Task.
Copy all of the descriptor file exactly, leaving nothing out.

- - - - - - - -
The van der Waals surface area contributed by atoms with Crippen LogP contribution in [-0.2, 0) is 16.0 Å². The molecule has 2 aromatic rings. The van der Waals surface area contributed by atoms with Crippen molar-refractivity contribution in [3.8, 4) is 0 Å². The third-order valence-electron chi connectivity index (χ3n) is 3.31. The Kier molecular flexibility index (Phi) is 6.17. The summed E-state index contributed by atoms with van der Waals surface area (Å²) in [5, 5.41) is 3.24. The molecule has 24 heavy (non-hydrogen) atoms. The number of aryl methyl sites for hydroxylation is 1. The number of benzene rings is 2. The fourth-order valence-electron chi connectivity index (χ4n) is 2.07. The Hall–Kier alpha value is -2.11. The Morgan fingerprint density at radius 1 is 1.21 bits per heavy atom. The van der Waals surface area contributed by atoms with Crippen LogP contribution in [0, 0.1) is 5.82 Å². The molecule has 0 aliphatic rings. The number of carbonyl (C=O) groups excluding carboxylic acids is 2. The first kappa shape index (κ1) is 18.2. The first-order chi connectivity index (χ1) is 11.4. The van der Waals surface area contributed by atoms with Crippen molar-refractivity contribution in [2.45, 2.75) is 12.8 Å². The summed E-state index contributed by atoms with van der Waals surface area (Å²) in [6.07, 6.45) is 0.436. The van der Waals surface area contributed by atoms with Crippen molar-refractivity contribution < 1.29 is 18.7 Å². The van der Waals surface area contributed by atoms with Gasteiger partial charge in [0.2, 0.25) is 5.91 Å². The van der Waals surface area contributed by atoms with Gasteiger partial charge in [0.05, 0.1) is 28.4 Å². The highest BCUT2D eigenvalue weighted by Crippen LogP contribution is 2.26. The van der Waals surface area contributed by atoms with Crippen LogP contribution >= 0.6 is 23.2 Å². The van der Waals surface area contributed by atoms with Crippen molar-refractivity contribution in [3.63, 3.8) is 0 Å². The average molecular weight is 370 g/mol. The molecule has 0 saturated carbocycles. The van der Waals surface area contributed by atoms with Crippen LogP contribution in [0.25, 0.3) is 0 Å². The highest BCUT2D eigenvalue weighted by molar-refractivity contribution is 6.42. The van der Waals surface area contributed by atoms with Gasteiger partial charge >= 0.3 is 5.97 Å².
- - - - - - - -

The van der Waals surface area contributed by atoms with Crippen LogP contribution in [-0.2, 0) is 16.0 Å². The molecule has 2 aromatic rings. The van der Waals surface area contributed by atoms with Crippen molar-refractivity contribution in [3.8, 4) is 0 Å². The third-order valence-electron chi connectivity index (χ3n) is 3.31. The Kier molecular flexibility index (Phi) is 6.17. The summed E-state index contributed by atoms with van der Waals surface area (Å²) in [5, 5.41) is 3.24. The molecule has 24 heavy (non-hydrogen) atoms. The number of aryl methyl sites for hydroxylation is 1. The number of benzene rings is 2. The fourth-order valence-electron chi connectivity index (χ4n) is 2.07. The Hall–Kier alpha value is -2.11. The Morgan fingerprint density at radius 1 is 1.21 bits per heavy atom. The van der Waals surface area contributed by atoms with Crippen LogP contribution in [0, 0.1) is 5.82 Å². The molecule has 0 aliphatic rings. The number of carbonyl (C=O) groups excluding carboxylic acids is 2. The first kappa shape index (κ1) is 18.2. The first-order chi connectivity index (χ1) is 11.4. The van der Waals surface area contributed by atoms with Crippen molar-refractivity contribution in [2.45, 2.75) is 12.8 Å². The summed E-state index contributed by atoms with van der Waals surface area (Å²) in [6.07, 6.45) is 0.436. The van der Waals surface area contributed by atoms with Crippen molar-refractivity contribution < 1.29 is 18.7 Å². The van der Waals surface area contributed by atoms with Gasteiger partial charge in [0.2, 0.25) is 5.91 Å². The van der Waals surface area contributed by atoms with Gasteiger partial charge in [0.05, 0.1) is 28.4 Å². The highest BCUT2D eigenvalue weighted by Crippen LogP contribution is 2.26. The van der Waals surface area contributed by atoms with Crippen LogP contribution >= 0.6 is 23.2 Å². The van der Waals surface area contributed by atoms with Crippen molar-refractivity contribution in [3.63, 3.8) is 0 Å². The average molecular weight is 370 g/mol. The molecule has 0 saturated carbocycles. The van der Waals surface area contributed by atoms with Crippen LogP contribution in [0.25, 0.3) is 0 Å². The highest BCUT2D eigenvalue weighted by molar-refractivity contribution is 6.42. The van der Waals surface area contributed by atoms with Gasteiger partial charge >= 0.3 is 5.97 Å².